On February 15, the Supreme Court announced it would hear the case challenging the Trump administration’s plan to add a citizenship question to the 2020 Census. This is an extremely important case that will have an enormous impact on whether the Trump administration and the GOP will succeed in their efforts to destroy our democracy from within.
As a constitutional requirement, the census endeavors to count everyone. It provides the population information used to draw lines for congressional districts and state legislative districts. Under one-person-one-vote, each congressional district must have about the same number of people as every other. States also use this requirement in their own redistricting.
Adding a completely unnecessary citizenship question is a declaration of war against Latinos and other immigrants, as well as against democracy. It would—by intention—cause massive undercounts in populations with significant numbers of undocumented immigrants and their families, who would fear having the information used to deport or otherwise harm them. Rigorous research by the federal government itself shows that these people would simply refuse to return their census form.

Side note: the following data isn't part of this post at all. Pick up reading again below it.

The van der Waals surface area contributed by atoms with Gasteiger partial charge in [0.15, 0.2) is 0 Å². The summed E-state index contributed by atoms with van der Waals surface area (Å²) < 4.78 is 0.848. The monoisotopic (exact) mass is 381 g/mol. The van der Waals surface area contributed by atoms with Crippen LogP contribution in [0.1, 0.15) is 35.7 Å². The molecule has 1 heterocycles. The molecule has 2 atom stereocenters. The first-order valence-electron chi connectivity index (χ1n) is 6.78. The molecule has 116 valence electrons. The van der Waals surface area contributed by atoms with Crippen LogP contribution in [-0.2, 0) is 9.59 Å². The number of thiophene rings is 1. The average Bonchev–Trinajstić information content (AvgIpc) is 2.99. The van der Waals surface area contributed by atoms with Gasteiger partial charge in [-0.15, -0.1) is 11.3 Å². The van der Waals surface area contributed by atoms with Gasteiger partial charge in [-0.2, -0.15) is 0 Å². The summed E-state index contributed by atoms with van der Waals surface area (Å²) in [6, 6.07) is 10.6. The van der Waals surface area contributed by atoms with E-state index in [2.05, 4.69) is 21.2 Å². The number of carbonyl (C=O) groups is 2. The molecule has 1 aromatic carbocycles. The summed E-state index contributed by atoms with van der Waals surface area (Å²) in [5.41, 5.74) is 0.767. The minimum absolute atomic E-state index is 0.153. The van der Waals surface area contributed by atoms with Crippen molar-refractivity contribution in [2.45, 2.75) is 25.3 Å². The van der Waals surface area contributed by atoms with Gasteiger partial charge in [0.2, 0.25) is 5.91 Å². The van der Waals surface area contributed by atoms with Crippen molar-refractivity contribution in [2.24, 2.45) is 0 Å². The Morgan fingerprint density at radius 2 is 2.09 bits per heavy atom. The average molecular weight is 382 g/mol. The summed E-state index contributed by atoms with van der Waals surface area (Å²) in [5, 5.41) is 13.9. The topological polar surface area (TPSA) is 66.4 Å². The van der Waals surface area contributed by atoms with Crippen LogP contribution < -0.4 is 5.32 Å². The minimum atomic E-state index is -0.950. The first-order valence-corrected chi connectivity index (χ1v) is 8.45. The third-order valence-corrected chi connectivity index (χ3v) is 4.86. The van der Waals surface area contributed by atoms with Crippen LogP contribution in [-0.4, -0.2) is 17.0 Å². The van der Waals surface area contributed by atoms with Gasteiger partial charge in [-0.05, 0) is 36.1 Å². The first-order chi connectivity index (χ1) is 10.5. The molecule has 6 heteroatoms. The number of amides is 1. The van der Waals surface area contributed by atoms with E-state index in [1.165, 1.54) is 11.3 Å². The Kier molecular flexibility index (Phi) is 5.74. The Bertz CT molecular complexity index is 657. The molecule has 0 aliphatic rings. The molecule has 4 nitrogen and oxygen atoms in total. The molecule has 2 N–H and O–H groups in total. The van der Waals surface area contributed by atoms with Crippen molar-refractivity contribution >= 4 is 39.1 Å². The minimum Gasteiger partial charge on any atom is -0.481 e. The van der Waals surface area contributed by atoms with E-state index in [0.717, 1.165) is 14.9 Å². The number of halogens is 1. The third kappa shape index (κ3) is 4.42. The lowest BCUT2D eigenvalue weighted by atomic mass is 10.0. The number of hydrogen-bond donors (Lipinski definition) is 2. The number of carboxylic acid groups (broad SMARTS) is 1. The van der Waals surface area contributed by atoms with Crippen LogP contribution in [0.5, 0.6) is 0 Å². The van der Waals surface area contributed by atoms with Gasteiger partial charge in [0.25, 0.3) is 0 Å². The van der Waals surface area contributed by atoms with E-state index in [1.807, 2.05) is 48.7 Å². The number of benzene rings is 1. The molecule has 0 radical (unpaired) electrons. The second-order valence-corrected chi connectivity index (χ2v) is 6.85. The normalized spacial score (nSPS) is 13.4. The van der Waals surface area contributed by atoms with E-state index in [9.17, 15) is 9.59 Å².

This would unfairly help the GOP immensely, because the people they would be frightening out of responding to the census just happen to live in predominantly Democratic communities. District lines would be drawn as if these people living in the United States simply don’t exist. It would cause massive undercounting in Democratic areas and thus massive underrepresentation in Democratic areas.
Adding a census question would sabotage a fundamental essence of our democratic system of government. Hand in hand with the GOP’s voter suppression efforts, rigging the 2020 Census would rig the system to help make it more difficult for the people to vote Republicans out of office.
But avoiding democratic accountability is standard operating procedure for the modern GOP. Perhaps if they had an agenda that didn’t hurt so many innocent people, they wouldn’t be afraid of fair elections.